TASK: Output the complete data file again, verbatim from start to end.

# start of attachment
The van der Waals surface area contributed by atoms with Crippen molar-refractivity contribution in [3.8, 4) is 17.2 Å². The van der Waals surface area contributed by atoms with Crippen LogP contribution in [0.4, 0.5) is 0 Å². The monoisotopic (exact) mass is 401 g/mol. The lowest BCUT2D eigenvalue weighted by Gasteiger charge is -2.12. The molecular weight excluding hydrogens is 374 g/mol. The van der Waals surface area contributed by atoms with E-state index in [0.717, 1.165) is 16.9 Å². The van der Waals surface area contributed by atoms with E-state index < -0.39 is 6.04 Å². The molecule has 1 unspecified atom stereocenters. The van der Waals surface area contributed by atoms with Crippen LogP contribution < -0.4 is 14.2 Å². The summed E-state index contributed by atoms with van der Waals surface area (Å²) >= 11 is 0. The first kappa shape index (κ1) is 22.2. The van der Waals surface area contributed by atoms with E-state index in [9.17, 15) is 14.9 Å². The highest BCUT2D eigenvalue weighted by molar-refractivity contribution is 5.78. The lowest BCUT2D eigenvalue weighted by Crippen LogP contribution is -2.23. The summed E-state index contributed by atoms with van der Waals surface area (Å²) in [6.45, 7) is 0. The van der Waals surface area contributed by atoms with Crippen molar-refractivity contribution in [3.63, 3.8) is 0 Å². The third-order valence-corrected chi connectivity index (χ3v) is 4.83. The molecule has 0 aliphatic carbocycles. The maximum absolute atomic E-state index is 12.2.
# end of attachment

The van der Waals surface area contributed by atoms with Crippen molar-refractivity contribution in [3.8, 4) is 17.2 Å². The van der Waals surface area contributed by atoms with Crippen LogP contribution in [0.4, 0.5) is 0 Å². The monoisotopic (exact) mass is 401 g/mol. The lowest BCUT2D eigenvalue weighted by Gasteiger charge is -2.12. The molecular weight excluding hydrogens is 374 g/mol. The van der Waals surface area contributed by atoms with E-state index in [0.717, 1.165) is 16.9 Å². The van der Waals surface area contributed by atoms with E-state index < -0.39 is 6.04 Å². The molecule has 1 unspecified atom stereocenters. The van der Waals surface area contributed by atoms with Crippen LogP contribution < -0.4 is 14.2 Å². The summed E-state index contributed by atoms with van der Waals surface area (Å²) >= 11 is 0. The first kappa shape index (κ1) is 22.2. The van der Waals surface area contributed by atoms with E-state index in [9.17, 15) is 14.9 Å². The highest BCUT2D eigenvalue weighted by molar-refractivity contribution is 5.78. The lowest BCUT2D eigenvalue weighted by Crippen LogP contribution is -2.23. The summed E-state index contributed by atoms with van der Waals surface area (Å²) in [6.45, 7) is 0. The van der Waals surface area contributed by atoms with Crippen molar-refractivity contribution in [3.63, 3.8) is 0 Å². The third-order valence-corrected chi connectivity index (χ3v) is 4.83. The molecule has 0 aliphatic carbocycles. The maximum absolute atomic E-state index is 12.2.